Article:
younger brother to the Keene's between
Christmas and New Years. It was our first overnight camp experience. Our
parents took us to the North Station in
Boston, where we were greeted by organizers who pinned red ribbons on our
parkas. Other young skiers were taking the same train to a different ski school,
and they had green ribbons pinned to their parkas. After hugs and tears, all the
kids boarded the train (steam powered, I believe) for the ride to
, where greeters directed the red ribbons
and the green ribbons to their respective busses.
As I recall, the instruction was given by members of the Ski Team following the classic Arlberg technique -- snowplow, stem-christie, christie. After copious meals served family style, we played parlor games, or square danced until bedtime.
Having just turned sixty, and still skiing, I look back fondly at over a half century on the slopes, starting at the Keene's Ski School..
Peter Keene: I was
happy to see the information on the web site and the update from the Ashley
years. I was a helper during the construction phase of the lodge building. In
twenty years we added 19 structures or additions! My dad (Peter Keene, who
founded the area) was always the builder and mom made the place tick with her
great food and hospitality. My formative years were spent dealing with and
learning about the "public" and we sure did have fun. I was an instructor during
the Christmas Ski School, and proud to say that there were a few talented skiers
that went on from The Keene's and made the headlines with their sport.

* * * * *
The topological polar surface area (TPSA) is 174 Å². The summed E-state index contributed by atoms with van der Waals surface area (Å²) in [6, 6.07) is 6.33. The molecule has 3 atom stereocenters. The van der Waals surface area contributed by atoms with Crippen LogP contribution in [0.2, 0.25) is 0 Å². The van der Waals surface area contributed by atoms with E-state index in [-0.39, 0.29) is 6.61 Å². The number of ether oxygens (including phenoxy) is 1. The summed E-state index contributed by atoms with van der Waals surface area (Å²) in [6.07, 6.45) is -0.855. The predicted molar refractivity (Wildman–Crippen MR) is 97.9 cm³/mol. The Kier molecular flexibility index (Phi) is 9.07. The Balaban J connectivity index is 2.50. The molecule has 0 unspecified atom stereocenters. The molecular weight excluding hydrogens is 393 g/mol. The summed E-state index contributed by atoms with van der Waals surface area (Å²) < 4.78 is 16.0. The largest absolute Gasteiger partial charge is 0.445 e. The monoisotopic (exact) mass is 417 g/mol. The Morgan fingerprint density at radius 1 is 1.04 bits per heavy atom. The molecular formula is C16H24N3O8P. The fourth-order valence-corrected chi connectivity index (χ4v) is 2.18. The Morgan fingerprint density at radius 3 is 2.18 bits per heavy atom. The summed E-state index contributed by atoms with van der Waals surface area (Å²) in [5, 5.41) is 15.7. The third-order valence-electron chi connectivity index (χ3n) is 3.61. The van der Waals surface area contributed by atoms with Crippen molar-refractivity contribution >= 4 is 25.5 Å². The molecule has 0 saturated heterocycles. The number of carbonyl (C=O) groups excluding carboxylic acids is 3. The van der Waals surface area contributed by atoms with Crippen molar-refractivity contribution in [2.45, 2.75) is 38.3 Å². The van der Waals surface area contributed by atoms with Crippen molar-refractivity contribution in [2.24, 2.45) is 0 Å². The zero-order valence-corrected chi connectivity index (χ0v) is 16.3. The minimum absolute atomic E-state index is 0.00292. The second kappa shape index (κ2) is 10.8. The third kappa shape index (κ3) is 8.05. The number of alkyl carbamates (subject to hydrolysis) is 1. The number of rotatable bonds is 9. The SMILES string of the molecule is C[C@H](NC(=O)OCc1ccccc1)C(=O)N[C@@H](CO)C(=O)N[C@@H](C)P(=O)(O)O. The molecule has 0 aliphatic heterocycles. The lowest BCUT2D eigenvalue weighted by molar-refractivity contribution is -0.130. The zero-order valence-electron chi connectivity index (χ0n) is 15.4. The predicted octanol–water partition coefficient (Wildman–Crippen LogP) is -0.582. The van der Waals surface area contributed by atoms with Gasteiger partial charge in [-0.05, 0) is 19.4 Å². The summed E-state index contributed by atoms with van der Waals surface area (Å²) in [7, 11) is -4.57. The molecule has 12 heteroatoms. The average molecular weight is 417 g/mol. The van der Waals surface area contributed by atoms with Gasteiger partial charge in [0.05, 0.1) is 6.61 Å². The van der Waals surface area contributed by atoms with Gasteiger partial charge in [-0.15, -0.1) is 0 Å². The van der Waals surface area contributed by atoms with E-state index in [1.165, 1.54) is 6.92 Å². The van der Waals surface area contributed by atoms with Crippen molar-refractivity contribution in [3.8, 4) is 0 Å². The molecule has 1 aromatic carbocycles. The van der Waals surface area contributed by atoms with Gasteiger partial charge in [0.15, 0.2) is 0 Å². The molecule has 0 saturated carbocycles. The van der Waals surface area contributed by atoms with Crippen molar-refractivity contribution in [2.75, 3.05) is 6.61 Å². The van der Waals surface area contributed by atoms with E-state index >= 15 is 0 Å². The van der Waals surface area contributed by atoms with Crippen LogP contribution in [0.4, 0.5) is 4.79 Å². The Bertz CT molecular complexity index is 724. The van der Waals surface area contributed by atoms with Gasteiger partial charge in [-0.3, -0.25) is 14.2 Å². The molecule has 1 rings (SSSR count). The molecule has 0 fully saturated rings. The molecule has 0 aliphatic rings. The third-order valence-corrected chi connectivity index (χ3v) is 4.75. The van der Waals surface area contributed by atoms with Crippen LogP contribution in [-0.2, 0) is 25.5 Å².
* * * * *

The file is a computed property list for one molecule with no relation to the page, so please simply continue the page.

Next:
The rope tow was a wonder to behold as the design was such that the rope did not touch the ground. There were support wheels that carried the rope over crests and the rider had to let go and glide past the supports and then grab again to continue the trip up Lord's Hill. We operated the tow for 8 to ten years without any mishaps with that system. I shudder to think of it being used today.
Susan Hill in 2000: We stay every winter at what is now Pierce's Inn. Reg and Nancy Pierce bought the inn in the late 1960's/early 70's. They did operate the ski area which was effectively run as a ski school in the early years of their ownership with as many as 400 students! The task became too monumental - but they still run a very old fashioned warm welcoming upcountry inn today - absent the skiing!
Sarah (Pierce) Beguelin
in 2000 : My mother and father have owned Pierce's Inn (since 1971) which
used to be the Keenes Lodge. They started out bringing their young family to
the lodge in the early 50's and eventually bought the place (interim owner Harry
Ashley). Though the rope tow no longer operates, it is still there and as a
family we always wish we could start it up again.
Bob Keene, who built the place, is still alive and living right down the road. Much of the original rope tow was made from recycled auto parts he collected - chevy truck engine, old rims from various cars that carried the rope up the mountain, and who knows what else. My fondest memories are learning to ski on the hill and conquering the rope tow!
(Jeremy note - Cindy Pierce and her husband Bruce Lingelbach now own the area)
Kent Kurchak was able to hike and explore this area, and took the following photos from October of 2007.
|The engine room and warming shack - note the pulley on top of the building.||
|About halfway from base to the top of the rope tow, showing the pulley and rope.|
|Top of the rope tow. There are three telephone poles in a teepee.||
|Closeup of the gear at this tripod.|
|Gear on the ground at the tripod.||
Last updated: Nov. 27, 2007